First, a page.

Illegal herbal remedies containing Aristolochia: vigilance needed
- Medicines and Healthcare products Regulatory Agency
- 1 November 2007
- Therapeutic area:
- Pain management and palliation
MHRA continues to identify cases of herbal medicines, particularly traditional Chinese medicines, which contain illegal and toxic Aristolochia or aristolochic acids.
Article date: November 2007
Aristolochia is a plant genus of the family Aristolochiaceae. Various Aristolochia species have been used in herbal medicines worldwide as anti-inflammatory agents for gout, arthritis, rheumatism, and chronic inflammatory skin diseases.
Use of Aristolochia species in herbal medicines was prohibited in the UK in 1999 because of the toxicity of the aristolochic acid constituents, which are nephrotoxic, carcinogenic, and mutagenic—even at very small doses. The UK prohibition order also includes several other plant species that do not cause nephrotoxicity on their own, but which were commonly substituted with Aristolochia in the remedies.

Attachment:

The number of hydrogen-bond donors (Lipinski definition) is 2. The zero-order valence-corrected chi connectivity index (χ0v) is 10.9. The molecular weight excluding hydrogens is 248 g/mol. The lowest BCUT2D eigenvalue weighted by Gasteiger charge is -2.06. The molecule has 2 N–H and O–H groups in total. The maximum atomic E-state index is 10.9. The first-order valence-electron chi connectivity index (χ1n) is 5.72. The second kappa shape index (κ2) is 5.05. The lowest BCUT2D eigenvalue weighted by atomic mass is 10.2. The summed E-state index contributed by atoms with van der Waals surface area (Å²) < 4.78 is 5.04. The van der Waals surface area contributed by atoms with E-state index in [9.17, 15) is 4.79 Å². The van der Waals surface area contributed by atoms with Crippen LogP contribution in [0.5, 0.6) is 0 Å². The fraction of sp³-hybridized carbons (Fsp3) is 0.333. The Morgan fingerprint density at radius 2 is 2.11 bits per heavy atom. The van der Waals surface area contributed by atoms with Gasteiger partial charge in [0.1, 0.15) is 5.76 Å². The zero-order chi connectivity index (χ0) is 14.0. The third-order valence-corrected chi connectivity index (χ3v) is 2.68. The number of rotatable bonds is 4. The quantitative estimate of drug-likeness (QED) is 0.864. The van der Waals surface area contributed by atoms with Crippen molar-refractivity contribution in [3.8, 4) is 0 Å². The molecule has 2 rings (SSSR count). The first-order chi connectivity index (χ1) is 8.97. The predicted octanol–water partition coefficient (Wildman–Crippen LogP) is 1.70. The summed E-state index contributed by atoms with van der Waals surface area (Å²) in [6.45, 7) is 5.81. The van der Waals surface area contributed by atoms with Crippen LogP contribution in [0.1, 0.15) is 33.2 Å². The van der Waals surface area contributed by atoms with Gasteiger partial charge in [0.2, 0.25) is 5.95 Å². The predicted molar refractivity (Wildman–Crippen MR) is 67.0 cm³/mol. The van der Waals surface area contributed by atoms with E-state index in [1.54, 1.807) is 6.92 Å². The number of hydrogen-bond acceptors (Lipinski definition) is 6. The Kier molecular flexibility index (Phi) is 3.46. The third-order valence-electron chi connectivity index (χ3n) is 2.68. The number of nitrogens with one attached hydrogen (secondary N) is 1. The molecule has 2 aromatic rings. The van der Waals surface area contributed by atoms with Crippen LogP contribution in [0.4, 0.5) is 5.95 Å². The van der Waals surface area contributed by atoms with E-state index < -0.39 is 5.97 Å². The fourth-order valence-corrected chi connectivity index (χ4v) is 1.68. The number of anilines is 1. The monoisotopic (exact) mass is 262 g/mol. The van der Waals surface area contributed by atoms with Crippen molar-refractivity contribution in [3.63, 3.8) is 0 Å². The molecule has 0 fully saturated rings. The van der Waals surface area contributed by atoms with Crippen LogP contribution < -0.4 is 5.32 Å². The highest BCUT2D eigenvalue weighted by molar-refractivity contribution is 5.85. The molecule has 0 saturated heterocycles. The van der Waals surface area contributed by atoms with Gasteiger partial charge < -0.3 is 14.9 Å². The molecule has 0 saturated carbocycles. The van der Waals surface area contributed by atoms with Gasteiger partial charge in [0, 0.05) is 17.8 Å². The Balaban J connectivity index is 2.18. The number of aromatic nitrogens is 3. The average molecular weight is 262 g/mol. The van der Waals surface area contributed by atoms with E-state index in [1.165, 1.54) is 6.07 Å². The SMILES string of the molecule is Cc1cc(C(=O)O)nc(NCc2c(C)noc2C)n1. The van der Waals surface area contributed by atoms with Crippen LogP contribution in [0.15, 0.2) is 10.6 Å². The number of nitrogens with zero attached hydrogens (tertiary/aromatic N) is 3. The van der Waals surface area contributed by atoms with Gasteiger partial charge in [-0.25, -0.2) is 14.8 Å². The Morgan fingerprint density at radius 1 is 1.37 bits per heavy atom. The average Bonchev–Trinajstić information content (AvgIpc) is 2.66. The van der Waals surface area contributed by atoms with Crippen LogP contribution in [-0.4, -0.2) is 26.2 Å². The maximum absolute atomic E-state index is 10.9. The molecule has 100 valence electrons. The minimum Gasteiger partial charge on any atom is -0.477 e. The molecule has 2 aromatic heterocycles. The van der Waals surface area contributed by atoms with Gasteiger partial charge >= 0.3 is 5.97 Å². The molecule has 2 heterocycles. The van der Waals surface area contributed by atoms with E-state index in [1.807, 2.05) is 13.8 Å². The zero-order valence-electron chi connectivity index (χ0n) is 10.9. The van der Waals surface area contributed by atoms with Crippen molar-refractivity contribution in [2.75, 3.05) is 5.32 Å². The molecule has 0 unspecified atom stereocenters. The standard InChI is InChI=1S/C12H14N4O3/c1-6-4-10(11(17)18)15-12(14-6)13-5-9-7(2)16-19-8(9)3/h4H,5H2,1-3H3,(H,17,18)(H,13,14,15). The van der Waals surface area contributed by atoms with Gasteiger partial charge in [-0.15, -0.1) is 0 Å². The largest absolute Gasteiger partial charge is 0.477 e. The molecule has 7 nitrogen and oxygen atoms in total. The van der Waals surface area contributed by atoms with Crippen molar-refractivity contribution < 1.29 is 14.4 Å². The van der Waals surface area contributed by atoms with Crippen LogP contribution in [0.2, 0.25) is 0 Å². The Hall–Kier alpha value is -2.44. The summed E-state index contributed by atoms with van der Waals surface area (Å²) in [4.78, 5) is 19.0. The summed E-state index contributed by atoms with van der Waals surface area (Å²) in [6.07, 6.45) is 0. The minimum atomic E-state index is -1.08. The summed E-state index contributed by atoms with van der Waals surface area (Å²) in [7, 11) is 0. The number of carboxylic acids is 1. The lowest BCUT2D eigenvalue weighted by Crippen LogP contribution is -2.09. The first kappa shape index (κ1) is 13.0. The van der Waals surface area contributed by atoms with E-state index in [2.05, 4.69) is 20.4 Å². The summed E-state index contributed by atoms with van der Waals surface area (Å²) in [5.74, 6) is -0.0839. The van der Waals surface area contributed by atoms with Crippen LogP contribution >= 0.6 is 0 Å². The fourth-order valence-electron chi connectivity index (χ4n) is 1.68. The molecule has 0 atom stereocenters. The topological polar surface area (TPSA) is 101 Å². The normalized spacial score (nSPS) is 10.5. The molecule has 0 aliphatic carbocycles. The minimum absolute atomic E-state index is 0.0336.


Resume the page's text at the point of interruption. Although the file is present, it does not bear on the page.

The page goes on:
Aristolochia is associated with distinctive renal fibrosis, which has been called Chinese Herb Nephropathy. End-stage renal failure in Chinese Herb Nephropathy can be reached 6–24 months after ingestion of Aristolochia. Furthermore, some patients have developed transitional-cell carcinoma in the renal pelvis, ureter, and bladder.
The MHRA continues to identify cases of herbal medicines, particularly traditional Chinese medicines, which contain Aristolochia or aristolochic acids. Commonly, there has been no reference to Aristolochia on the list of ingredients for the products. In recent years, the MHRA has found Aristolochia in the following products:
Products that contain Aristolochia are illegal. Anyone with information about the sale or supply of products suspected to contain Aristolochia should contact the MHRA immediately.
Healthcare professionals should ask patients who present with unexplained nephrotoxicity about any herbal products they may have taken, particularly traditional Chinese medicines.
Article citation: Drug Safety Update November 2007, vol 1 issue 4: 8a.
Published: 1 November 2007
Therapeutic area: Pain management and palliation